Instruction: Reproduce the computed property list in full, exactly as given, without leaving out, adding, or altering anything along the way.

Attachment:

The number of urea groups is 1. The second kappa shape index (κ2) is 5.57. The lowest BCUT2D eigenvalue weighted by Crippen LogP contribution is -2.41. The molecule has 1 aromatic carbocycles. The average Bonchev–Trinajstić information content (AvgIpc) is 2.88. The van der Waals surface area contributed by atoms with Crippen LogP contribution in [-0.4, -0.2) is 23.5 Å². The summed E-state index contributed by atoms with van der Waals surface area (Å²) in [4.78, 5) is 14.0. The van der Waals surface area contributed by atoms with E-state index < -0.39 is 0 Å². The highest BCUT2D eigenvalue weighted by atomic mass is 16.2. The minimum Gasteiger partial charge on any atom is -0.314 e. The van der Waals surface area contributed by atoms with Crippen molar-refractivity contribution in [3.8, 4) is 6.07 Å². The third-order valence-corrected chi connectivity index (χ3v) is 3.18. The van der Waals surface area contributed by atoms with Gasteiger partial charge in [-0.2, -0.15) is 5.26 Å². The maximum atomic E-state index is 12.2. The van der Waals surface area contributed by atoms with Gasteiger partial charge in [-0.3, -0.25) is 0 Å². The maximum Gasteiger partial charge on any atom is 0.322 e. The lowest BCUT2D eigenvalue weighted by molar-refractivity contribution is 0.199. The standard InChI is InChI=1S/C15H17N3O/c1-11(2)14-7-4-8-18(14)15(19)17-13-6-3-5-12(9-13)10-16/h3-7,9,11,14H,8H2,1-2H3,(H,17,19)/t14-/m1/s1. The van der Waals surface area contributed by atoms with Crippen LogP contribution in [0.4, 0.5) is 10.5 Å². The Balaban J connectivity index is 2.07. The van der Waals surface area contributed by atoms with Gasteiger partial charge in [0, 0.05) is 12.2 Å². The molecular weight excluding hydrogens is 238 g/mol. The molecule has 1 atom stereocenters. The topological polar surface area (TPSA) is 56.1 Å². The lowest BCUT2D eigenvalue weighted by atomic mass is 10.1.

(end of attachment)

The number of urea groups is 1. The second kappa shape index (κ2) is 5.57. The lowest BCUT2D eigenvalue weighted by Crippen LogP contribution is -2.41. The molecule has 1 aromatic carbocycles. The average Bonchev–Trinajstić information content (AvgIpc) is 2.88. The van der Waals surface area contributed by atoms with Crippen LogP contribution in [-0.4, -0.2) is 23.5 Å². The summed E-state index contributed by atoms with van der Waals surface area (Å²) in [4.78, 5) is 14.0. The van der Waals surface area contributed by atoms with E-state index < -0.39 is 0 Å². The highest BCUT2D eigenvalue weighted by atomic mass is 16.2. The minimum Gasteiger partial charge on any atom is -0.314 e. The van der Waals surface area contributed by atoms with Crippen molar-refractivity contribution in [3.8, 4) is 6.07 Å². The third-order valence-corrected chi connectivity index (χ3v) is 3.18. The van der Waals surface area contributed by atoms with Gasteiger partial charge in [-0.2, -0.15) is 5.26 Å². The maximum atomic E-state index is 12.2. The van der Waals surface area contributed by atoms with Gasteiger partial charge in [-0.3, -0.25) is 0 Å². The maximum Gasteiger partial charge on any atom is 0.322 e. The lowest BCUT2D eigenvalue weighted by molar-refractivity contribution is 0.199. The standard InChI is InChI=1S/C15H17N3O/c1-11(2)14-7-4-8-18(14)15(19)17-13-6-3-5-12(9-13)10-16/h3-7,9,11,14H,8H2,1-2H3,(H,17,19)/t14-/m1/s1. The van der Waals surface area contributed by atoms with Crippen LogP contribution in [0.4, 0.5) is 10.5 Å². The Balaban J connectivity index is 2.07. The van der Waals surface area contributed by atoms with Gasteiger partial charge in [0, 0.05) is 12.2 Å². The molecular weight excluding hydrogens is 238 g/mol. The molecule has 1 atom stereocenters. The topological polar surface area (TPSA) is 56.1 Å². The lowest BCUT2D eigenvalue weighted by atomic mass is 10.1.